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The Future of Genre Fiction (an interview by Marc Marion) Part 1

Not long ago, I was just another fresh face who was trying to learn as much as I could about the publishing world. I’d gotten a great internship at small SF/F publisher, but as it was my first time working in publishing, I had a lot to learn. Part of my curriculum was reading articles and blogs about the changes and challenges a digital world was bringing to a paper-pushing business, and I was amazed at some of the things I was reading and how much our concept of reading might change before the end of the decade.

At first, I was in denial. They couldn’t get rid of books. I love books; nothing like the feel of paper between your fingers. And there was nothing worse than having to read lots of text on a screen. But, the more I thought about, the more I believed that the economics a digital world presented would win out in the end. But then, what do I know, I was just a newbie in the business. I decided to ask some of the bloggers I had met about what they saw as the future for genre fiction.

The panellists today:

Mark Chitty from Walker of Worlds

John Ottinger from Grasping for the Wind

and, Ana & Thea from The Book Smugglers

Here’s the interview I conducted with them.

1. How has genre fiction changed over the years since you first started reading it?

MARK

Because I tend to read sci-fi more than any of the other genres, I don’t always look for trends across the genre as a whole. Compared to fantasy and urban fantasy, science fiction does take up an awful lot less shelf space. While the publication of sci-fi isn’t shrinking, it definitely isn’t growing either, especially when looking at what is due out this year from the UK genre publishers. So, not much of a change from my point of view, although that isn’t to say that things are stagnant – far from it!

JOHN

How hasn’t it changed? Subgenres that were little known (paranormal romance) have taken over where others (epic fantasy) used to dominate. Science fiction has become much less hopeful in its outlook for humanity, showcasing a pessimistic view of the future of mankind. Much science fiction has also changed and we no longer use words like ansible regularly (except in rare cases of authors from the golden age sticking to their guns) but instead talk about satellite technology, nanomachines and more. It can be said that many of these things were predicted by science fiction authors, but they did not have the immediacy they do now in an age where these marvels are already becoming commonplace. More importantly, I think that slowly but surely, genre fiction is gaining a broader and broader audience.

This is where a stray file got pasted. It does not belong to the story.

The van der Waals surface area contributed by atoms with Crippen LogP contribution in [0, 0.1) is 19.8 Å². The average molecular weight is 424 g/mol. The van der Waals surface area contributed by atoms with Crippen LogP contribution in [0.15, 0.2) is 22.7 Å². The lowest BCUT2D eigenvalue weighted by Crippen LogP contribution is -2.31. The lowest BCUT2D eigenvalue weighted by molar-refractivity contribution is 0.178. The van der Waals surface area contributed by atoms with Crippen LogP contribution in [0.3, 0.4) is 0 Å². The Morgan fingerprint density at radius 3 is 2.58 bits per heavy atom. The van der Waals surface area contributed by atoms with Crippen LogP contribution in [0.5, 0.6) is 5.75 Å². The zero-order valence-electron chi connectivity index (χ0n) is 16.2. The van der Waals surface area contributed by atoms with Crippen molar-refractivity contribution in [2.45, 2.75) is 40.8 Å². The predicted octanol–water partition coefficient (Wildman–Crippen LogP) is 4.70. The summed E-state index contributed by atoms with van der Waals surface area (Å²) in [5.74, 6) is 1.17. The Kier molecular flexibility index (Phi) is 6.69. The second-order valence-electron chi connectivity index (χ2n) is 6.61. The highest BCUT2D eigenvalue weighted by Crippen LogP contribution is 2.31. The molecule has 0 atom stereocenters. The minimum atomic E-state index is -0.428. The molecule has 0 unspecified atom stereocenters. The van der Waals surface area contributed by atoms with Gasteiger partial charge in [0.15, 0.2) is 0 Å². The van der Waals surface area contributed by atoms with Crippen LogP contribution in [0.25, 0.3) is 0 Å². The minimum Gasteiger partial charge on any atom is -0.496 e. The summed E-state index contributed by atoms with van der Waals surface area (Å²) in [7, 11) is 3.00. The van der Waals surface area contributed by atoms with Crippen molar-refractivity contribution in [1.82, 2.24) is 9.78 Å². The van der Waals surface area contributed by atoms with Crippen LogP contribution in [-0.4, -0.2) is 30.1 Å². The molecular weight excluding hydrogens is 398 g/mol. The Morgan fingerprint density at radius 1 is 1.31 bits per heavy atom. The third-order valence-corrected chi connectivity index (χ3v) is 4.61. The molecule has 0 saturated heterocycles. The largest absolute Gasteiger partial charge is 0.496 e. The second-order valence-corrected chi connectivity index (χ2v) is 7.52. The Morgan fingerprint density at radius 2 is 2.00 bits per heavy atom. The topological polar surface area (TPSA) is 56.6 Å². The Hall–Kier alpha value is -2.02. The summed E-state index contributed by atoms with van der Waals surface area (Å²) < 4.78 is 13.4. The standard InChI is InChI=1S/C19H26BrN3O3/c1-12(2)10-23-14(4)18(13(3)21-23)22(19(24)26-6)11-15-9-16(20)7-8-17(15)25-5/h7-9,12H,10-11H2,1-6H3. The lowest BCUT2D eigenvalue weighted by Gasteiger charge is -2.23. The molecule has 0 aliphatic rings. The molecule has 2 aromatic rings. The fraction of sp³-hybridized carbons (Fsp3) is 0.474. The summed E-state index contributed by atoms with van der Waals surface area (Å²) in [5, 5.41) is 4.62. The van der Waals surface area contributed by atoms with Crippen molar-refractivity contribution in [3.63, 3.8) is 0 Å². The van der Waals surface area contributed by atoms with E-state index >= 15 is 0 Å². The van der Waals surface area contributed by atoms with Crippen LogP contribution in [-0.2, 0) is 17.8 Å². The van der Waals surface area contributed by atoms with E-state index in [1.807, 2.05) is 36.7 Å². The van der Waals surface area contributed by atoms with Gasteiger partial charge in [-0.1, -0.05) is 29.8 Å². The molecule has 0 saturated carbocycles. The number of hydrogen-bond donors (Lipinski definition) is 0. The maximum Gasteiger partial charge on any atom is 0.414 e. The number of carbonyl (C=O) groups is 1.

ANA

Confession time. I am actually really, really new to genre reading. Not because of choice, because I know that if I have had any I would have chosen Genre reading since childhood. But I am Brazilian and unfortunately, other than Tolkien (which I read when I was about 17) and Harry Potter, genre fiction is not a big chunk of the Brazilian publishing world especially not from American/European authors. It is interesting to note though, that I always navigated towards the Fantastic. From a very early age, I read all sorts of mythological tales I could find: Norse, Celtic, Greek, Egyptian mythologies, you name it, I read it. And the interesting thing is this, as soon as I moved away from Brazil 6 years ago and discovered the world of genre reading and immersed myself in it, and I found that the basics are all there and are not all that different from mythological tales.

THEA

Ever since I could read, genre fiction has been my poison of choice. And, the cool thing is, since I’m relatively young, a lot of my favorite writers when I was a child are still active, influential voices in genre fiction today. I am thrilled, too, that there is a greater appreciation for Young Adult genre fiction from adult readers (see, for example, the awesome reception Suzanne Collins’ Hunger Games novels), as well as the overall accepted and popular position that manga and comic books/graphic novels now enjoy with a larger, mainstream audience.

On a more micro level, I’ve noticed a shift away from orcs, elves, dragons and their ilk in fantasy, as werewolves, vampires, and modern witches/humans of supernatural abilities have replaced them. While the Western European mold/pantheon for magic and locales seems to still be dominant in most fantasy and horror, in my reading I’ve seen a (greatly appreciated) variation of race/ethnicity and gender of protagonists (and authors) and in settings of books. On the negative side, there seems to have been a decrease in truly awesome, theoretical, hard science fiction. A lot of the sci-fi focus of late has been on military/war type of titles, which is all fine and good, but we need a few more Stephen Baxters pushing out novels each year. Please.